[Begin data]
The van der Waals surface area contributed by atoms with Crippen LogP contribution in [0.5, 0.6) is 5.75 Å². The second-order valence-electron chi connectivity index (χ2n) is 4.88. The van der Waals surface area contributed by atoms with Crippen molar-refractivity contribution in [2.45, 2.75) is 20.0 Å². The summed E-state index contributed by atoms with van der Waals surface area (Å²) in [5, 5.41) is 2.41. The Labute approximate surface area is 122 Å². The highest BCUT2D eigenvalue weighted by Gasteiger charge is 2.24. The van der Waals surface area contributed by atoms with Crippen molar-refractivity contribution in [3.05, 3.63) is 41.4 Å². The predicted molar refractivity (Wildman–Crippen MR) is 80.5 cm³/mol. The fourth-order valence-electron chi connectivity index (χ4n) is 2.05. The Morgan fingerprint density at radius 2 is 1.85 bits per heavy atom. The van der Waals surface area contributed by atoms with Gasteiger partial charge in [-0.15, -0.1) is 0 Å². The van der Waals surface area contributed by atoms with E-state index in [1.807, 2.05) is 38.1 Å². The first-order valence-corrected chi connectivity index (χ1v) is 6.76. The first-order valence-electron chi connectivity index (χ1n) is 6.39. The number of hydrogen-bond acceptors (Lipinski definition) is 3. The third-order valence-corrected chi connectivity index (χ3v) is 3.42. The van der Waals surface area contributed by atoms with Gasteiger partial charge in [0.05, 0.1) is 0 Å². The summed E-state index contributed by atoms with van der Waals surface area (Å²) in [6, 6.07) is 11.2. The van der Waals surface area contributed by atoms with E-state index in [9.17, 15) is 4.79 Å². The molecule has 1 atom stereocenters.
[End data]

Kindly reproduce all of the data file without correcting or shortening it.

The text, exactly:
The van der Waals surface area contributed by atoms with Crippen LogP contribution in [0.5, 0.6) is 5.75 Å². The second-order valence-electron chi connectivity index (χ2n) is 4.88. The van der Waals surface area contributed by atoms with Crippen molar-refractivity contribution in [2.45, 2.75) is 20.0 Å². The summed E-state index contributed by atoms with van der Waals surface area (Å²) in [5, 5.41) is 2.41. The Labute approximate surface area is 122 Å². The highest BCUT2D eigenvalue weighted by Gasteiger charge is 2.24. The van der Waals surface area contributed by atoms with Crippen molar-refractivity contribution in [3.05, 3.63) is 41.4 Å². The predicted molar refractivity (Wildman–Crippen MR) is 80.5 cm³/mol. The fourth-order valence-electron chi connectivity index (χ4n) is 2.05. The Morgan fingerprint density at radius 2 is 1.85 bits per heavy atom. The van der Waals surface area contributed by atoms with Gasteiger partial charge in [-0.15, -0.1) is 0 Å². The van der Waals surface area contributed by atoms with E-state index in [1.807, 2.05) is 38.1 Å². The first-order valence-corrected chi connectivity index (χ1v) is 6.76. The first-order valence-electron chi connectivity index (χ1n) is 6.39. The number of hydrogen-bond acceptors (Lipinski definition) is 3. The third-order valence-corrected chi connectivity index (χ3v) is 3.42. The van der Waals surface area contributed by atoms with Gasteiger partial charge in [0.05, 0.1) is 0 Å². The summed E-state index contributed by atoms with van der Waals surface area (Å²) in [6, 6.07) is 11.2. The van der Waals surface area contributed by atoms with E-state index in [9.17, 15) is 4.79 Å². The molecule has 1 atom stereocenters.